Graded on a Curve:
Mark Renner,
Few Traces

Mark Renner’s name may not ring a multitude of bells, but for those hungering for unearthed ’80s sounds, RVNG Intl.’s release of Few Traces might just change that; influenced by John Foxx-era Ultravox, Yellow Magic Orchestra, Bill Nelson, The Skids, The Associates, and Van Morrison’s mid-’80s period, Baltimorean Renner fully embraced the smart pop possibilities of the era. The maturity should stoke fans of the above names, as well as David Sylvian, Cocteau Twins, and even Felt, as the impact of the written word (from Herman Hesse to William Butler Yeats to John Greanleaf Whittier) helps the whole in standing out. Available now on compact disc and digital, the double vinyl arrives February 23.

Although Mark Renner’s entry into musicmaking began by answering an ad to join a band (the enticing factor in his case was the mention of big fave Ultravox), the music collected on Few Traces was recorded later and largely solo, with the artist utilizing a four-track recorder, voice, electric guitar, and a Casio CZ101 synthesizer.

Renner debuted in 1986 with the self-released All Walks of this Life. Most of that album is included here, and along with early singles, compilation tracks, and unreleased material, there appears to be one cut from his full-length follow-up Painter’s Joy, which came out on ’88 through the partnership of the labels Dimension and Restless. Decades later, RVNG Intl.’s Matt Werth picked up a copy of Renner’s debut at a Philadelphia flea market, and the seed of Few Traces was planted.

This is not to suggest that Renner hung it up creatively after Painter’s Joy. While he’s been more active recently as a painter and printmaker, there are a handful of releases available digitally via Bandcamp. I’ve not heard those, but the consistent high quality of Few Traces does instill interest in checking them out, and Maia Stern’s upcoming documentary on Renner, as well.

This collection of his early stuff succeeds for numerous reasons. To start, there’s RVNG’s assemblage, an effort the promo text describes as “intuitive” sequencing, as side one begins with “Riverside,” a Casio-imbued instrumental selection originally situated eight tracks deep on All Walks of this Life. Accurately suggesting a modestly-scaled version of the ’80s more adult-minded tech explorations, “Riverside” is immediately followed by the glistening guitar and swirling synth of “Saints and Sages,” a tune that should be right up the ally of not just Felt fans, but lovers of Flying Nun and indie pop in general.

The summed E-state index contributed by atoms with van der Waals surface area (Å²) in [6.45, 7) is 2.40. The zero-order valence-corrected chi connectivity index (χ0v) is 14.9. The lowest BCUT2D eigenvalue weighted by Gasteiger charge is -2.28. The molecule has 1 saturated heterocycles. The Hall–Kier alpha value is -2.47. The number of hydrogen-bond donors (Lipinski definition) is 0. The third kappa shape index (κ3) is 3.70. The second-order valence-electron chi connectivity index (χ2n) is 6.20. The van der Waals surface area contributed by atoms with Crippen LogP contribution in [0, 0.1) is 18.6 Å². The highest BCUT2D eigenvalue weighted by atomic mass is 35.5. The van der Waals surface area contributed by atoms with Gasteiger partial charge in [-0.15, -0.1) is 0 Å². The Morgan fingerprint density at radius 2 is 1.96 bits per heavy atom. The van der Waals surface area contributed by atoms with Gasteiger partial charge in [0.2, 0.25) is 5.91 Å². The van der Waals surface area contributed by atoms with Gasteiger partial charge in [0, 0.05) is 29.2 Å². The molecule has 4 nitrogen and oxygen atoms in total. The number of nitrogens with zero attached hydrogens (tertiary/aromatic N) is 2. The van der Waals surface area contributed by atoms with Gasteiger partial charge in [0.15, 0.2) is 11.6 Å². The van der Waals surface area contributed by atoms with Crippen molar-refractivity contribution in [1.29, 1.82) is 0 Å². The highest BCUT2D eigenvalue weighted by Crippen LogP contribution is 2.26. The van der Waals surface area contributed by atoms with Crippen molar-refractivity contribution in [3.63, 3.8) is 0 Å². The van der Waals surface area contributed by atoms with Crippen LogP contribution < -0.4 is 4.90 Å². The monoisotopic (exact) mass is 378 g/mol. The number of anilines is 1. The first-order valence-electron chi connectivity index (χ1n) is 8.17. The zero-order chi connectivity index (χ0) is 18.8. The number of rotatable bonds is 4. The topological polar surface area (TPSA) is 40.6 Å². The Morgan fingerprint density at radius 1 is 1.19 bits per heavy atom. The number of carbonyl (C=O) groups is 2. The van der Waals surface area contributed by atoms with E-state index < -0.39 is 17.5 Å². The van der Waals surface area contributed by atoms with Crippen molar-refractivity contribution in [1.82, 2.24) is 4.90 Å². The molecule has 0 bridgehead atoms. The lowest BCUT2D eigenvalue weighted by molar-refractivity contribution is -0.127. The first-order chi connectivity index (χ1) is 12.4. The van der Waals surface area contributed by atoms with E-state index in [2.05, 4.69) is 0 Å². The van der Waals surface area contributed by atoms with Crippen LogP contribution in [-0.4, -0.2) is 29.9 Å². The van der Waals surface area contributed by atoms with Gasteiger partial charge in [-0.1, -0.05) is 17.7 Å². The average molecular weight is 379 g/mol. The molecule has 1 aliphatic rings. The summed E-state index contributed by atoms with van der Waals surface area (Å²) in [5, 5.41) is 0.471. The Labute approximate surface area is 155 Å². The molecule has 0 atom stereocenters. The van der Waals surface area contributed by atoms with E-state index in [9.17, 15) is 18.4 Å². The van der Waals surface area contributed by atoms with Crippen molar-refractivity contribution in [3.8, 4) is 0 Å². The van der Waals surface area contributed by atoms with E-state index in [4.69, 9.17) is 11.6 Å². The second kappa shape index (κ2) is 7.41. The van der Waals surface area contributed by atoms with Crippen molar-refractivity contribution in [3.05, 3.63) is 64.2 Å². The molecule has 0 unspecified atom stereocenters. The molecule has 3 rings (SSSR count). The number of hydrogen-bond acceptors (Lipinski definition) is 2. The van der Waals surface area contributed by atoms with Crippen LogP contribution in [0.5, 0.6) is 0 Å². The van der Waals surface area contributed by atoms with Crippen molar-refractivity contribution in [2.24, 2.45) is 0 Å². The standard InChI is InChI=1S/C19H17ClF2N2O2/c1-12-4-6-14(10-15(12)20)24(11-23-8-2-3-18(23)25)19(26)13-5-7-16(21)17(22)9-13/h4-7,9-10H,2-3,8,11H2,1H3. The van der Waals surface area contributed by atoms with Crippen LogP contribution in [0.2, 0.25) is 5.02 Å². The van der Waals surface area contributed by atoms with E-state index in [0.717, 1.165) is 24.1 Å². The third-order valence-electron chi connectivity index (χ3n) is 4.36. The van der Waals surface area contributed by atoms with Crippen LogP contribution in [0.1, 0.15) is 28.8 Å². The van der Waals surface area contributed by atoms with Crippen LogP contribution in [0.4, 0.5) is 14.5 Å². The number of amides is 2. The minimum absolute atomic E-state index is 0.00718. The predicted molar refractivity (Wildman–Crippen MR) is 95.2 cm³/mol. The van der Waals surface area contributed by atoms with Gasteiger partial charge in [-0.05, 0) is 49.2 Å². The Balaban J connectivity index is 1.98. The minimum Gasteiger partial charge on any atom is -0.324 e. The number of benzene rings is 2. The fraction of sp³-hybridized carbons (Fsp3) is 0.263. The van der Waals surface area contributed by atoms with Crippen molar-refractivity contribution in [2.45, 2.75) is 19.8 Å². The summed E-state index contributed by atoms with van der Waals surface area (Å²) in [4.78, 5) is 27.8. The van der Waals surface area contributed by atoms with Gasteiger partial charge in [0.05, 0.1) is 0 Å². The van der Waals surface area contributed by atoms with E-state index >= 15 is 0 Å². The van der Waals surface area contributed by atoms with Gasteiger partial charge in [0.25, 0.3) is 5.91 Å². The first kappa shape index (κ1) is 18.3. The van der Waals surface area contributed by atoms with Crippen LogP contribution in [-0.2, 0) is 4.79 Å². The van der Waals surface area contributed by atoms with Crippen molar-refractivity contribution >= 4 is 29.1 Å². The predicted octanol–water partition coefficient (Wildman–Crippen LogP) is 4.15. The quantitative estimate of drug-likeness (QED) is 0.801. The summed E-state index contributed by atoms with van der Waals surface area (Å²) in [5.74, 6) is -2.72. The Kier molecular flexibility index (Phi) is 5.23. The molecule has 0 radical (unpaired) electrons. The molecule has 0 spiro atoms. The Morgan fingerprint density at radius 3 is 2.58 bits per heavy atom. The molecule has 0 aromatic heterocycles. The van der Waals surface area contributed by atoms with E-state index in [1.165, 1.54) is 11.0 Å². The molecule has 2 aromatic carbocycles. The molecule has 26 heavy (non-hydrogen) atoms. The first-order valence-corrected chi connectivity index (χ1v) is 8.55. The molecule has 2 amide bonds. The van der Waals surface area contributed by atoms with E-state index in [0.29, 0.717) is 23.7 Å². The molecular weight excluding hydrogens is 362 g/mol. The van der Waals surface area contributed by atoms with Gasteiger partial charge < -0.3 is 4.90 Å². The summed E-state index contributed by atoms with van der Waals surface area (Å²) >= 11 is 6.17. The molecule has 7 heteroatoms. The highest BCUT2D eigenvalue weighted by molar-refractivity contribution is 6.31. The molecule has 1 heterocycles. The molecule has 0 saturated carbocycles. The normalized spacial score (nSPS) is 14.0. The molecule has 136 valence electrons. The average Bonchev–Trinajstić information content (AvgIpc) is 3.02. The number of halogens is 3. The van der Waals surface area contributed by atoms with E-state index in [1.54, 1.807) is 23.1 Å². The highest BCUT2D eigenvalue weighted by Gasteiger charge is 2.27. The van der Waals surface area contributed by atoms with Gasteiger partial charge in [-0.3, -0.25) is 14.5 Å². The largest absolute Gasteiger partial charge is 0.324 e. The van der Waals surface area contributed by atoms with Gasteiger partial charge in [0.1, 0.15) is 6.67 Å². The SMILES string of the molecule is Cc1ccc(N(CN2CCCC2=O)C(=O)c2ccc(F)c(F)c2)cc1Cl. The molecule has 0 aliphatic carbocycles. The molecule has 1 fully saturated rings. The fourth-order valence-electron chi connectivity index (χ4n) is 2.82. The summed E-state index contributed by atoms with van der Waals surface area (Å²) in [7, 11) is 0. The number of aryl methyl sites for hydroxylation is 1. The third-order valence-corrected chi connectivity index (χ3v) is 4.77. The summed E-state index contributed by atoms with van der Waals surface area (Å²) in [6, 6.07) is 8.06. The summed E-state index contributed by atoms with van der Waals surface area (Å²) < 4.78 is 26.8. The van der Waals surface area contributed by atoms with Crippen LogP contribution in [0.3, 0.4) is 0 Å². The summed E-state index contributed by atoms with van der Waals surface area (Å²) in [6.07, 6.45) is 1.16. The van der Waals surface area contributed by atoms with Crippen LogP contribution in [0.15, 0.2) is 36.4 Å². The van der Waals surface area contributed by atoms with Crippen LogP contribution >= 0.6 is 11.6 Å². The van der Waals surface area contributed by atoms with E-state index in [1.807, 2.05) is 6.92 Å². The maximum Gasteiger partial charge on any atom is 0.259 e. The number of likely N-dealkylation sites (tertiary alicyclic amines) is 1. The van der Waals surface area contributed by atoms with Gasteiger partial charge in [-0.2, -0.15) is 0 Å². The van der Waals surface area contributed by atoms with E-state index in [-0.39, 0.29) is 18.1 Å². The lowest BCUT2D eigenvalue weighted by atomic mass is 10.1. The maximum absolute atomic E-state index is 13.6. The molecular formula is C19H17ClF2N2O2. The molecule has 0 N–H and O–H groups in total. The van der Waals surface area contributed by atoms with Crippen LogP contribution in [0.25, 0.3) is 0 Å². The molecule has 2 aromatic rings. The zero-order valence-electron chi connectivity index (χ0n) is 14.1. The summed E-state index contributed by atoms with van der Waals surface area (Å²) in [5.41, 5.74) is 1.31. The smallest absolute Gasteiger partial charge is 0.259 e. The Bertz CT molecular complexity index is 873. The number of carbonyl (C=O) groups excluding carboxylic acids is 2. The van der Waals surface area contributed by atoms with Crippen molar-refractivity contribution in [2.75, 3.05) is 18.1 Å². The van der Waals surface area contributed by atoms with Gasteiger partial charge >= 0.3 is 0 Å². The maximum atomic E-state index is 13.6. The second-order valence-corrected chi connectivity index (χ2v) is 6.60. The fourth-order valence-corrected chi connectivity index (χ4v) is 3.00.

And this gets right to the core of Renner’s dual appeal. His work, at least of this vintage, delivers a welcome time capsule, but it occasionally also sounds as if it could’ve been concocted in a bedroom pop lab at any time over the last fifteen or so years. Few Traces interweaves additional instrumental pieces, such as the mildly synth poppy title track and the buoyant cascades of side two’s opener “The Mirror at St. Andrews” with somewhat C86-ish vocal numbers, e.g. the alternately punchy and echoing rhythms of the six-minute “Half a Heart” and the intensely strummed “The Wild House.”

The vaguely Residents-like “The Dyer’s Hand,” the stately “John Cowie (The Portrait Group)” and the crisp ’80s Anglo riffing and drumbox chatter of “Autumn Calls You by Name” sorta solidify a non-vocal pattern, but the gorgeous and succinct guitar piece “Princes Street,” the mallet percussion and trumpet-infused “A Fountain in the Cloister,” and “The Sun in His Head, a Storm in His Heart” expand it (this last finds an electro cloud enveloping a tape of Skids man Richard Jobson reading the Scottish folk song/ lullaby “Hush, Hush, Time To Be Sleeping”).

But it’s the mingled keyboard-synth shimmer of “Ageless” that really underscores the comparisons to Sylvian and The Blue Nile. From there, “Jars of Clay” lands between early electronic pop (said Ultravox influence) and the era’s budding cassette underground as the atmosphere of “The Eternal Purpose” nods toward pre-dance Industrial, the fragment “The Man & the Echo” offers a retro-futurist vibe (long before it came into vogue), and “Big as Trees” resonates like a mix of indie pop and DIY (likewise, made cooler by achieving said combo without the premeditation of hindsight).

Happily, the literary influence cited up top isn’t manifested by strained loquaciousness; please see, “Yeats, and the Golden Dawn,” an instrumental landing on the spacey side of New Age (it couples nicely with closer “Wounds”). No, when Renner does use his deep but not overly somber voice, it’s to deepen pop-angled cuts like “More or Less.” But on that one, I’ll admit he reminds me a bit of Leonard Cohen.

To reinforce the strength of RVNG’s construction, penultimate track “It Might Have Been” is an instrumental rendering of “Saints and Sages” that bookends perfectly with its vocal counterpart on side one. However, in the end Few Traces’ noteworthiness comes right down to Mark Renner; given the background, it’s a record with wider appeal than one might suspect. Hopefully, this time around those listeners will find it.

GRADED ON A CURVE:
A-

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